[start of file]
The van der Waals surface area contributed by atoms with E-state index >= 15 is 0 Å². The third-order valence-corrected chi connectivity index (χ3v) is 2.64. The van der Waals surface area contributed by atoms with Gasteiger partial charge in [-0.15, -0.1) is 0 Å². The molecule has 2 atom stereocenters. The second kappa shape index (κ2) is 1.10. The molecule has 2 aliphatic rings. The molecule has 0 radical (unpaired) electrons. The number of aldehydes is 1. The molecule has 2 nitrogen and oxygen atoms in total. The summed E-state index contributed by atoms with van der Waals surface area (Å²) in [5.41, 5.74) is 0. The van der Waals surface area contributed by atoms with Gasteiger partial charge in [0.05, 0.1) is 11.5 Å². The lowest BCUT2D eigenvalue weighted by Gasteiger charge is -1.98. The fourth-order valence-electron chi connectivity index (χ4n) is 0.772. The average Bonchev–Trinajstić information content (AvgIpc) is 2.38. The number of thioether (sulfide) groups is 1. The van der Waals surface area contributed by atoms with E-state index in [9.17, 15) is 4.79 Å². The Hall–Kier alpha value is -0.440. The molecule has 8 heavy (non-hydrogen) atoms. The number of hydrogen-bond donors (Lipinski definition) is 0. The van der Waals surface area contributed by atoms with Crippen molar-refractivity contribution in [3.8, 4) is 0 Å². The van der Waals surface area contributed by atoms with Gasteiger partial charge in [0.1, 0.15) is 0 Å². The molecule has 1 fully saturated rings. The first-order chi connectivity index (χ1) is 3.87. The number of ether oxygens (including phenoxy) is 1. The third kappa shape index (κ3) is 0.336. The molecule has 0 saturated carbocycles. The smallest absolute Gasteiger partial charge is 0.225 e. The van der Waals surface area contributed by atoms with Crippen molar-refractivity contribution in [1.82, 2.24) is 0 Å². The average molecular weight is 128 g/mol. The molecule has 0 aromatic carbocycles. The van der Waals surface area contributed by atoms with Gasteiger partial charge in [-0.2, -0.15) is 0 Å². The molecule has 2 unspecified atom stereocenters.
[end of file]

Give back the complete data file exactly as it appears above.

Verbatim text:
The van der Waals surface area contributed by atoms with E-state index >= 15 is 0 Å². The third-order valence-corrected chi connectivity index (χ3v) is 2.64. The van der Waals surface area contributed by atoms with Gasteiger partial charge in [-0.15, -0.1) is 0 Å². The molecule has 2 atom stereocenters. The second kappa shape index (κ2) is 1.10. The molecule has 2 aliphatic rings. The molecule has 0 radical (unpaired) electrons. The number of aldehydes is 1. The molecule has 2 nitrogen and oxygen atoms in total. The summed E-state index contributed by atoms with van der Waals surface area (Å²) in [5.41, 5.74) is 0. The van der Waals surface area contributed by atoms with Gasteiger partial charge in [0.05, 0.1) is 11.5 Å². The lowest BCUT2D eigenvalue weighted by Gasteiger charge is -1.98. The fourth-order valence-electron chi connectivity index (χ4n) is 0.772. The average Bonchev–Trinajstić information content (AvgIpc) is 2.38. The number of thioether (sulfide) groups is 1. The van der Waals surface area contributed by atoms with E-state index in [9.17, 15) is 4.79 Å². The Hall–Kier alpha value is -0.440. The molecule has 8 heavy (non-hydrogen) atoms. The number of hydrogen-bond donors (Lipinski definition) is 0. The van der Waals surface area contributed by atoms with Crippen molar-refractivity contribution in [3.8, 4) is 0 Å². The van der Waals surface area contributed by atoms with Gasteiger partial charge in [0.1, 0.15) is 0 Å². The molecule has 1 fully saturated rings. The first-order chi connectivity index (χ1) is 3.87. The number of ether oxygens (including phenoxy) is 1. The third kappa shape index (κ3) is 0.336. The molecule has 0 saturated carbocycles. The smallest absolute Gasteiger partial charge is 0.225 e. The van der Waals surface area contributed by atoms with Crippen molar-refractivity contribution in [1.82, 2.24) is 0 Å². The average molecular weight is 128 g/mol. The molecule has 0 aromatic carbocycles. The van der Waals surface area contributed by atoms with Gasteiger partial charge in [-0.2, -0.15) is 0 Å². The molecule has 2 unspecified atom stereocenters.